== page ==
Money and Life
(Financial Planning Association of Australia)
For some people, super may be the most valuable asset they’ll ever have. So it makes sense to know how much they have and how it’s invested. But it’s very often the case that young people, in particular, see super as being something that’s of low concern. So how can the super industry get young people interested in something they won’t benefit from for years to come?
With home ownership rates falling, particularly among younger people, the super stakes are getting higher. Current annual estimates for living costs in retirement – called the retirement standard – assume you’ll be living rent and mortgage-free in your own home by the time you leave work. However, this owner-occupier status in retirement is becoming less common, causing concern about whether people in retirement will have enough income to live on.
Super hurdles to overcome
But these trends and their consequences aren’t really on the radar for younger generations. Millenials and Gen X are struggling with uncertainty about their immediate future as they stare down the barrel of Industry 4.0, feeling unprepared and under threat of becoming obsolete. According to results from the Deloitte Millenial Survey 2018, only 36% of Millenials and 29% of Gen Xers believe they have what it takes to succeed in the workplace once the next level of technology and automation takes hold.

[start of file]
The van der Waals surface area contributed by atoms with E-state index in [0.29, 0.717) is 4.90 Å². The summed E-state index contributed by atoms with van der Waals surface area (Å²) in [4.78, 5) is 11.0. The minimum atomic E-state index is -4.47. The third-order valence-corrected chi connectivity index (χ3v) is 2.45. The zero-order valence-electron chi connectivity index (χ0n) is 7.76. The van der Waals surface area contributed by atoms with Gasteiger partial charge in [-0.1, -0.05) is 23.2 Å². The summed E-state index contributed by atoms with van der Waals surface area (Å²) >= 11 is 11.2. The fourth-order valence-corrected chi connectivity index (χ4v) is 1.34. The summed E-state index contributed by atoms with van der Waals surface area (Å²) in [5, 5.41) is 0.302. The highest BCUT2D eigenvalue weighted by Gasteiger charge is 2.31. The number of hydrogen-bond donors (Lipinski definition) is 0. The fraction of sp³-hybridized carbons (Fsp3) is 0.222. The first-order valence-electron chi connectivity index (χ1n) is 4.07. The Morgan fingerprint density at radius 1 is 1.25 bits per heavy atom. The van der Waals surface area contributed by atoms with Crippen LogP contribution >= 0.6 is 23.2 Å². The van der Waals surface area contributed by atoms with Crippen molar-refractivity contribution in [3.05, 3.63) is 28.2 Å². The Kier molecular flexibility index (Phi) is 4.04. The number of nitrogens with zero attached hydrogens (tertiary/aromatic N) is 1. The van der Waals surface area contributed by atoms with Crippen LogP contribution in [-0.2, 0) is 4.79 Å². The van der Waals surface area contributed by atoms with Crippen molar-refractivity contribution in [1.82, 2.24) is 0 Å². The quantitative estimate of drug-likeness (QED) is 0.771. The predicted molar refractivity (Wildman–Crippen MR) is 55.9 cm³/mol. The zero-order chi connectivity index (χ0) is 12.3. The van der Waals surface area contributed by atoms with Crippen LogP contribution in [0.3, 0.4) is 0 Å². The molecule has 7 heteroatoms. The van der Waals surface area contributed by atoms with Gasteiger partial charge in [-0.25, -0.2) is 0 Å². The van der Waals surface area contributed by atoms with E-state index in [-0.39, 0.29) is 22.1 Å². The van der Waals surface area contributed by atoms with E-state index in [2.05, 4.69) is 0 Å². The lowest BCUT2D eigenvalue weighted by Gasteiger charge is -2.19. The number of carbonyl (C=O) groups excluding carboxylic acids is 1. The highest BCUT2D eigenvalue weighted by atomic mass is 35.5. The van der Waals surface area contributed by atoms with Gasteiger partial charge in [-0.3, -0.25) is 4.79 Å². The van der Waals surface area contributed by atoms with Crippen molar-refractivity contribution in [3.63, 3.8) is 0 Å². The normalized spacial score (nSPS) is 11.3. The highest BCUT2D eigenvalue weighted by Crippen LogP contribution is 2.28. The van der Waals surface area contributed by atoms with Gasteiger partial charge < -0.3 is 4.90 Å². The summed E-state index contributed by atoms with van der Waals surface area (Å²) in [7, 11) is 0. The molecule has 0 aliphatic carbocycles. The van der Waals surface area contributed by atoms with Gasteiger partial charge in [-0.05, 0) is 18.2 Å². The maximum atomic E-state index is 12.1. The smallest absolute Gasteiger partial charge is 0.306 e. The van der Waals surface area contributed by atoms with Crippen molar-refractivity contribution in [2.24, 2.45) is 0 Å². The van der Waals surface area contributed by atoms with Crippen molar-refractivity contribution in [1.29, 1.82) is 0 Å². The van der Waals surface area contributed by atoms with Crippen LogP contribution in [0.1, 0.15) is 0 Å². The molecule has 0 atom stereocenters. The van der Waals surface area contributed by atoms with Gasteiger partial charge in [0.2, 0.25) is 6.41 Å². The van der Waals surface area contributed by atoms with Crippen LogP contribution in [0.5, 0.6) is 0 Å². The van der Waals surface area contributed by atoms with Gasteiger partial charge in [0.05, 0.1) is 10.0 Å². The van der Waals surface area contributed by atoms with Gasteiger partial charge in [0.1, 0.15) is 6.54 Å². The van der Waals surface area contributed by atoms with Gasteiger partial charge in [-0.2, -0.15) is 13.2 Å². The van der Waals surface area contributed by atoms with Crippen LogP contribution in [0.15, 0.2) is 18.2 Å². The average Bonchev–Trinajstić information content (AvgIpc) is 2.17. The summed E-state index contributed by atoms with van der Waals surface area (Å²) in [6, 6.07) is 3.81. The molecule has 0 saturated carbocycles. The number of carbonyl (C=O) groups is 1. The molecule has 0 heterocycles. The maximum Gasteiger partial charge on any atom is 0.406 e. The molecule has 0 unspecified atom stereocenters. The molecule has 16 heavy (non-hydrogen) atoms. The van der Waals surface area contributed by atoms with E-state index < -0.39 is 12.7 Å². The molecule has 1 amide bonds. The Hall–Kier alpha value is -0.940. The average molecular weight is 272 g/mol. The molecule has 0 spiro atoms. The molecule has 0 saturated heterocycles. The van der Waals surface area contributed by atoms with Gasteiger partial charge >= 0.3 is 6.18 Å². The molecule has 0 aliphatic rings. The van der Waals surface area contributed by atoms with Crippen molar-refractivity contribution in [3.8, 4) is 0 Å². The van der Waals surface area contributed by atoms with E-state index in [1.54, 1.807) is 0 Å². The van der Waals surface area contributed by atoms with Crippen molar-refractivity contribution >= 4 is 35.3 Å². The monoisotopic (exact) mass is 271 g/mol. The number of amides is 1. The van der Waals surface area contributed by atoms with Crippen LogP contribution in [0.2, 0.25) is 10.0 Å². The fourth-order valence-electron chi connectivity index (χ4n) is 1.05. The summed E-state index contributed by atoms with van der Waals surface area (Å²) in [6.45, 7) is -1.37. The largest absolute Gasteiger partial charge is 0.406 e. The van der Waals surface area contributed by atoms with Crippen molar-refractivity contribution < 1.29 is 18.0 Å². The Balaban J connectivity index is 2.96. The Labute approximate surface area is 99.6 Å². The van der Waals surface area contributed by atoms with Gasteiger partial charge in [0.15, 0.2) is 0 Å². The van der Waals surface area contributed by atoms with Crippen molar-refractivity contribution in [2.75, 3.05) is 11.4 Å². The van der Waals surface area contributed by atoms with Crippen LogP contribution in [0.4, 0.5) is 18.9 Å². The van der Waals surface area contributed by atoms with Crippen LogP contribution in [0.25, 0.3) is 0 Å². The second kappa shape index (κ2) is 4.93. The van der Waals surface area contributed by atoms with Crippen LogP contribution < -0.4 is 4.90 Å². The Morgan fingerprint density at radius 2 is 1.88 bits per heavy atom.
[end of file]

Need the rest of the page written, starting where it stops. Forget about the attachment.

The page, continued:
So it’s no wonder messages to young people about the importance of super aren’t leading to action. Being told super is an all-important asset holds no interest for them, nor does the allure of compound interest as the secret weapon of young super savers. Into this arena of millennial anxiety steps Zuper, a brand new super fund launching in July 2018. CEO Jessica Ellerm, CPO Jon Holloway, and Founder and Chief Creative Officer Eran Thomson are part of a team determined to break the disengagement deadlock that’s keeping young people from taking control of their super.
Where the industry is coming from
Having moved to Australia from the USA 16 years ago, Eran was mystified by super guarantee contributions appearing on his pay advice. “I didn’t pay much attention to those figures and no one explained it to me” says Eran. “Years later I got my first communication from my super fund and it was a letter announcing my account would be closing as it no longer had money in it. Insurance and management fees eroded the whole balance. I’